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Give sensitivity this Christmas

23 December 2014


We are now in Christmas week, which is something that will touch readers in different ways. Of course for many the historic significance of Christmas is the birth of Christ and the impact that has on Christians and, to a lesser extent, the society we live in.

However, newer themes have clearly emerged over the years. Christmas is a time for family reunification.

Where families are fractured it can be a sad time for some. It is also a chance to give gifts as a sign of affection.

Problems can arise, however, when these different themes come together in the workplace, as two Canadian employment disputes highlight. 

Rosie Barillari was a Christian with deeply held beliefs. She worked for the Ministry of Community and Social Services in Ontario, Canada. One Christmas, Barillari decided to give gifts to her co-workers. She handed out pens to her colleagues and attached to these a small tag with a hand written piece of scripture.

Unfortunately for Barillari, some of the co-workers found the scripture offensive and complaints were made to the employer. As a consequence, Barillari was told that she could continue to hand out gifts but without the accompanying scripture. 

Barillari refused to heed her employer’s direction and continued as before. Not surprisingly the employer took a dim view of this and she was dismissed.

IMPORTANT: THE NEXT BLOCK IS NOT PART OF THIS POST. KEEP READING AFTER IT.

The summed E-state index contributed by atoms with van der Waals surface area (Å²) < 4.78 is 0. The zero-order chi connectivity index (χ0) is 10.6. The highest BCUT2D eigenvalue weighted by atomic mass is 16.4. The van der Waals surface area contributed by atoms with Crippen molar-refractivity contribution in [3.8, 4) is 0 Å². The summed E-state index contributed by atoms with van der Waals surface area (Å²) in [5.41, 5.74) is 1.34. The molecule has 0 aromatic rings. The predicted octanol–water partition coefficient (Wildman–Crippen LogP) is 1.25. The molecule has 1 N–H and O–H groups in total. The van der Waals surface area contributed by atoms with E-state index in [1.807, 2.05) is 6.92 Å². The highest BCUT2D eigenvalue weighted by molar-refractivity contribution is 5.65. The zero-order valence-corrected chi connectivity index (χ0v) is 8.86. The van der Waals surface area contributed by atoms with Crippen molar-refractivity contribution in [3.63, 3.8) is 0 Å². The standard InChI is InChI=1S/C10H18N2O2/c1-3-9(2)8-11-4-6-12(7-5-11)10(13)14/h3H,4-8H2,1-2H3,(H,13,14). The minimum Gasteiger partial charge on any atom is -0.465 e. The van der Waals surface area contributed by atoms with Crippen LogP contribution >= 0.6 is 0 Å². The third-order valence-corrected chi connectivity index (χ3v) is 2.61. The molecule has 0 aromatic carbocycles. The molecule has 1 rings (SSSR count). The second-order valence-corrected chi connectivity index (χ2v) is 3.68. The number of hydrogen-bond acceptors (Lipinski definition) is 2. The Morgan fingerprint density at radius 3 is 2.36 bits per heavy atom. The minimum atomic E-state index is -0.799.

Barillari challenged her dismissal and took a grievance on the grounds that she had been discriminated against because of her religion. 

Sadly for Barillari, the Canadian authority that heard the dispute found the employer’s prohibition on adding religious texts to the gifts was not discrimination. There was no evidence that giving out scripture formed part of her religious belief. Accordingly, Barillari’s claims were dismissed. 

Raymond Jones is another Canadian who claimed to have suffered religious discrimination. He had more success than Barrillari.

Jones was a Jehovah’s Witness who worked for a drug mart in British Columbia. Consistent with his religion, he didn’t celebrate Christmas. 

Like many stores, the drug mart where Jones worked would display Christmas decorations during the festive season.

Despite this, the owners of the drug mart were sensitive to Jones’ religious views and refrained from asking him to assist with putting up the decorations. It seems this arrangement worked well for all parties. 

Eventually ownership of the drug mart changed hands. The new owners were not prepared to exclude Jones from responsibility for hanging the Christmas decorations.

Unsurprisingly, things came to a head and Jones was given an ultimatum – hang poinsettias or be fired.

Jones instead chose to clear out his locker and resign. He later brought a claim for constructive dismissal in Canada’s Grievance Settlement Board.

The board came down on the side of the worker. It found that the new owners were aware of Jones’ religious beliefs and failed to take any steps to accommodate them. As a result, Jones was left with no choice but to resign. His claim was therefore successful.

The scarcity of similar cases in New Zealand would suggest that New Zealand employers and workers are more successful in resolving religious difficulties.

The key lesson is to be responsive and communicative – particularly when dealing with sensitive matters such as religion.

Overwhelmingly I find that people do treat each other reasonably and with respect. Particularly at Christmas time. 

I thank readers for the feedback they have given me on my column over the year and wish you all much joy as you gather with your precious families. 

Cullen - The Employment Law Firm is one of only eleven law firms in New Zealand approved to provide employment law services to Government and the public sector.

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